In 1798, the German critic and philosopher Friedrich von Schlegel ( 1772-1829) used the term romantisch to describe contemporary forms of artistic expression , relating it particularly to what he called "progressive universal poetry".
A new term is needed to define qualities in the arts which have never been given such prominence before . . . the fre e expression of imagination and association .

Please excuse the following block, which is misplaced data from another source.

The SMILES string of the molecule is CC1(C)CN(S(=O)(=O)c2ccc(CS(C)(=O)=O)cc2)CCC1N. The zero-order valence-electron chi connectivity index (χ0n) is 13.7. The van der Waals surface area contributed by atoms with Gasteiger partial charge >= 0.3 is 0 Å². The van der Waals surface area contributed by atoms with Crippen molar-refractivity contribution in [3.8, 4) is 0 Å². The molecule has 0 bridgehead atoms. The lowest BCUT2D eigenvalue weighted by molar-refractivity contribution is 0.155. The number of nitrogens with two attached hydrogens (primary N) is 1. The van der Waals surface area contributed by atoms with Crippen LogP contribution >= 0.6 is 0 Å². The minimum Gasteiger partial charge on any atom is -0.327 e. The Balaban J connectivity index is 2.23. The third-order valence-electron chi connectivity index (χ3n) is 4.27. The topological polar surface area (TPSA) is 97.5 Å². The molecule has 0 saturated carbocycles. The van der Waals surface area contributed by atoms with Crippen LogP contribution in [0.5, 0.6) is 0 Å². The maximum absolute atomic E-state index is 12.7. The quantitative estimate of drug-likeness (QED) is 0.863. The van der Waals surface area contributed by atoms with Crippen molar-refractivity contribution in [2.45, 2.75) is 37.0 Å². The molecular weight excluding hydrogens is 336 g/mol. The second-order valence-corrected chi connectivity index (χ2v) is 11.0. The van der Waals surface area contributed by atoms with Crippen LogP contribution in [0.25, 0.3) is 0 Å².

But what had happened in the forty years between Johnson and Schlegel to make such a difference in their attitudes? The Weste rn world had been shaken by two political revolution s, in America (1776) and France ( 1789), and by an industrial revolution which was beginning to erode the traditionally agrarian lives of many people.
New ways of living had to be reflected in new ways of thinking. Romanticism, for want of any better word, came to stand for this new experience of the world. The true Romantic was not an over-sensitive dreamer, but a heroic figure facing head-on the painful realities of his time - a f igure of genius.